The California wine country is known for a lot of things — excellent wines, food, views, hospitality — but not necessarily for its family-friendly activities. The truth is that there’s plenty to do with children in Sonoma and Napa Valley. After several years of visiting these areas with and without children, I’ve collected a few favorites tips that both adults and children will love. I’d love to hear your suggestions, too!
Click on the map for a Google Map of all the locations listed below:
Napa Valley with kids: Downtown Napa
Downtown Napa received a make-over several years ago, and the city now offers a unique atmosphere in the Napa and Sonoma wine country. Its shops, restaurants, hotels, wine tasting bars, outdoor spaces, and family-friendly events make it one of my favorite places to take a short trip with my children. Plus, there’s ample free parking.
We usually park at Oxbow Public Market and stop in for an easy meal or to pick up picnic supplies. If you haven’t been to Oxbow, then you’re in for a treat, but be prepared for crowds.
This indoor food market (reminiscent of the Ferry Building in San Francisco) houses 21 merchants serving quick bites and selling specialty items. Fieldwork, which serves some of the state’s best beer (in my opinion), has a taproom here now, so you can grab a flight for the grown-ups and some ice-cream from Three Twins or cupcakes from Kara’s and sit outside on the patio.
Gott’s Roadside, a well-known upscale diner, is next door, so if your family loves old-fashioned burgers, fries, and milkshakes, this is the place for you. We especially like the fish tacos, tuna melt, chicken strips and sweet potato fries.
Just across the river from Oxbow is the main streets of Downtown Napa. Walk across the bridge and let your kids run free on the Napa Riverwalk. Have a picnic in the Veterans Memorial Park. Families with older children may want to rent kayaks. Once you reach the end of the riverwalk, you can take the streets back and pop in some of the cafes and shops on the way. Here are a few of our favorites:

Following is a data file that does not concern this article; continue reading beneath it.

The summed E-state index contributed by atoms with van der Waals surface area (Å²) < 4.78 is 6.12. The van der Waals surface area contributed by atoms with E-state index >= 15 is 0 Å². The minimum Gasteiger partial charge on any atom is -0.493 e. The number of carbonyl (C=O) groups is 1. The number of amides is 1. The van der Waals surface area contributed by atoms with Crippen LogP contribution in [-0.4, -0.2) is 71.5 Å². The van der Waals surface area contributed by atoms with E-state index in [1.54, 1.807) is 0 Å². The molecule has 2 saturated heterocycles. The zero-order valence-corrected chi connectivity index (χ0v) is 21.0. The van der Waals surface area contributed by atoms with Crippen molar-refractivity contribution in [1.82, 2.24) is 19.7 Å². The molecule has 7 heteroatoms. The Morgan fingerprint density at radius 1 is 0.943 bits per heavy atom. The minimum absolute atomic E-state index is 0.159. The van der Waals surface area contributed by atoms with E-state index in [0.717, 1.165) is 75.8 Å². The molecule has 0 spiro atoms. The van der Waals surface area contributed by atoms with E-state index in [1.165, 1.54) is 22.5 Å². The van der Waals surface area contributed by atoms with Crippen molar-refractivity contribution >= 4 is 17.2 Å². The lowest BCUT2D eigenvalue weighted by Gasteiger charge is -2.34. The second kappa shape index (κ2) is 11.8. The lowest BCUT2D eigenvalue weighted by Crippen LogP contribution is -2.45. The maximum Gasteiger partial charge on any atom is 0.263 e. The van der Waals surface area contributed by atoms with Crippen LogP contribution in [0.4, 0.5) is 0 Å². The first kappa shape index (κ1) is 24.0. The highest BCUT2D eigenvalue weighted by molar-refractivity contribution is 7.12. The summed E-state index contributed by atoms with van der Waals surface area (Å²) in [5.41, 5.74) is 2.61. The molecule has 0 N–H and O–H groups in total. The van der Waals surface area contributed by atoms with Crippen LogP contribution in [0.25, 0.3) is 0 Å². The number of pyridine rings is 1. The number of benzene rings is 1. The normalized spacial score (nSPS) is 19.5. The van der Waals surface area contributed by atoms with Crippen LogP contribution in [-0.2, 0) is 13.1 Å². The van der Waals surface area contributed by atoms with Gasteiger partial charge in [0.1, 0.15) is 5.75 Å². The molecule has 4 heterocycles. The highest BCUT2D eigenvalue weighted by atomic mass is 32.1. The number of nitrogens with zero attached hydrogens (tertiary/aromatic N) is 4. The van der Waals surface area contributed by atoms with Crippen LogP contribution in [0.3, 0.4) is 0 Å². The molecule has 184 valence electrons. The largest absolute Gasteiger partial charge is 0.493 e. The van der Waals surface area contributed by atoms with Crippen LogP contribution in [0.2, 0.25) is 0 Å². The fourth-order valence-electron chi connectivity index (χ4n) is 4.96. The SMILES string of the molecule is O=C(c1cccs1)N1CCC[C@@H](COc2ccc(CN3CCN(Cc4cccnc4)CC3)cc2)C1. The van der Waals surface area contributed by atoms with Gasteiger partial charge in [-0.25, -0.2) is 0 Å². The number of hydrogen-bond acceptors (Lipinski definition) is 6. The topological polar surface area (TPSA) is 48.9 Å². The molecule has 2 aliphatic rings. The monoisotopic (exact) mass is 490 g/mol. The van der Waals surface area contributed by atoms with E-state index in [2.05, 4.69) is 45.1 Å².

Molinari Caffe is known for its “nutella dab ere,” made with nutella, espresso, and steamed milk. Frati Gelato Cafe is located right on the riverwalk. Sweetie Pie’s Bakery near the historic Napa River Inn is a favorite stop for breakfast, pastries, sandwiches, pies and coffee.
Anette’s Chocolates is not to be missed. This old-fashioned candy shop has been here for more than 50 years. As soon as you walk in, you can smell the chocolates and brittles that are being made that day. If you’re not in the mood for candy, try some ice-cream with chocolate wine sauce.
My kids love following the Napa Art Walk. Scattered around downtown are sculptures made by local artists, each labeled with a number so the kids can try to find all of them. Small children will love ToyBVille on Main Street.
Napa Valley with Kids: St. Helena to Calistoga
Bale Grist Mill: Between the towns of St. Helena and Calistoga sits Bale Grist Mill State Historic Park. Pioneers who settled in the area had their corn and wheat ground here beginning in 1846. Now the historic mill and 36-foot-tall water wheel provide a piece of Napa Valley history. Milling demonstrations and tours explaining the history are offered on weekends.
Nearby is the tiny pioneer cemetery with headstones dating back to the early days of the Napa Valley settlers. The walks in the woods here are lovely–you can try the 2-mile round-trip hike to Bothe-Napa Valley State Park or just explore the trails to the creek and cemetery near the mill.